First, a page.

In a Scientific American article about President Obama's Clean Power Plan, David Biello quotes Obama:
The plan relies on three basic options to lock in and drive future reductions: improving the efficiency with which power plants burn coal; swapping natural gas for coal; or replacing electricity generated from burning fossil fuels with electricity generated from renewable resources, such as the wind, water, sun and geothermal heat. Such shifts lead the EPA to project the full 32 percent reduction in CO2 emissions from 2005 levels by 2030. "The nerdier way to say that is that we'll be keeping 870 million tons of carbon dioxide pollution out of our atmosphere," Obama said.(Emphasis mine.)
|The carbon-climate response|
This graph to the right, from the IPCC, shows how well the CCR function captures reality, and projects it into the future.
870 Mt CO2 is 237 Mt carbon, or 0.00024 trillion tons of carbon.
So the warming prevented will be 0.0004°C, or 0.4 milli°C. That's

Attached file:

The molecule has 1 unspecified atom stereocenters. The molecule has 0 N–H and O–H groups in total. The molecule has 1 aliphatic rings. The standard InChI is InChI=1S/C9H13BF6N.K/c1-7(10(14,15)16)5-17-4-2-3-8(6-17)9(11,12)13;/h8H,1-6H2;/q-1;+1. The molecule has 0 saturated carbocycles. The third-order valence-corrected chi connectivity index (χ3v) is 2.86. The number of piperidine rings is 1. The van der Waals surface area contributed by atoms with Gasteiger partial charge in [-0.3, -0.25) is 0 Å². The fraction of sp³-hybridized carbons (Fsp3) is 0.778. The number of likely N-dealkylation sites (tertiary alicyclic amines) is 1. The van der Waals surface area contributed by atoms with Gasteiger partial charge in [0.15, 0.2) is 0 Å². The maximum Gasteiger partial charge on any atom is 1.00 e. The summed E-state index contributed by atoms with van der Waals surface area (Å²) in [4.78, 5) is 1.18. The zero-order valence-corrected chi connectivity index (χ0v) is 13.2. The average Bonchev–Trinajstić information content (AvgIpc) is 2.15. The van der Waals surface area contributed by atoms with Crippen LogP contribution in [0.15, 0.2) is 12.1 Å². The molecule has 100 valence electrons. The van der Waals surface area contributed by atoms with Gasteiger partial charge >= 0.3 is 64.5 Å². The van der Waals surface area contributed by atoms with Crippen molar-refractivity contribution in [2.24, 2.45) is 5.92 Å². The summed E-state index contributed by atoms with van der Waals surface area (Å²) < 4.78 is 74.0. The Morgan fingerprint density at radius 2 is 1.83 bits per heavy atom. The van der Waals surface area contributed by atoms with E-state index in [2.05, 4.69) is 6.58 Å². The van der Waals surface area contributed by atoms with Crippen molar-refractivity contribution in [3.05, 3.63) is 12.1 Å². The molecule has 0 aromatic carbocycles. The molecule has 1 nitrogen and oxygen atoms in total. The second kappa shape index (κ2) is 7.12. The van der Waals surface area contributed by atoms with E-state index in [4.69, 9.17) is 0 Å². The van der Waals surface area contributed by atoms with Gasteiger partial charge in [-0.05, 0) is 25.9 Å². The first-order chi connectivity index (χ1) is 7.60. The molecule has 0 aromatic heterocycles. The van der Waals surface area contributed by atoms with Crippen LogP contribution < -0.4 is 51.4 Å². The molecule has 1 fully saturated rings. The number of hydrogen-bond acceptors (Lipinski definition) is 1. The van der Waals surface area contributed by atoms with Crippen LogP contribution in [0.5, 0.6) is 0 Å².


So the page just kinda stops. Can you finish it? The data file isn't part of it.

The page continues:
The 5-95 percentile limits are (rounding) 0.0002°C to 0.0005°C.
That's just depressing. This significant proposed change in US policy, which seems a stretch but probably doable, though it may not survive years of court challenges, will barely nudge down the warming we are to expect.
And yet, the emissions cuts have to be done.
And more cuts must follow this.
The conclusion is, global warming has to be solved one milli-Celsius at a time. Many will complain that the number is too tiny and the plan isn't worth doing. But, of course, those same people would never acccept a plan that DID reduce warming 0.1°C at a time.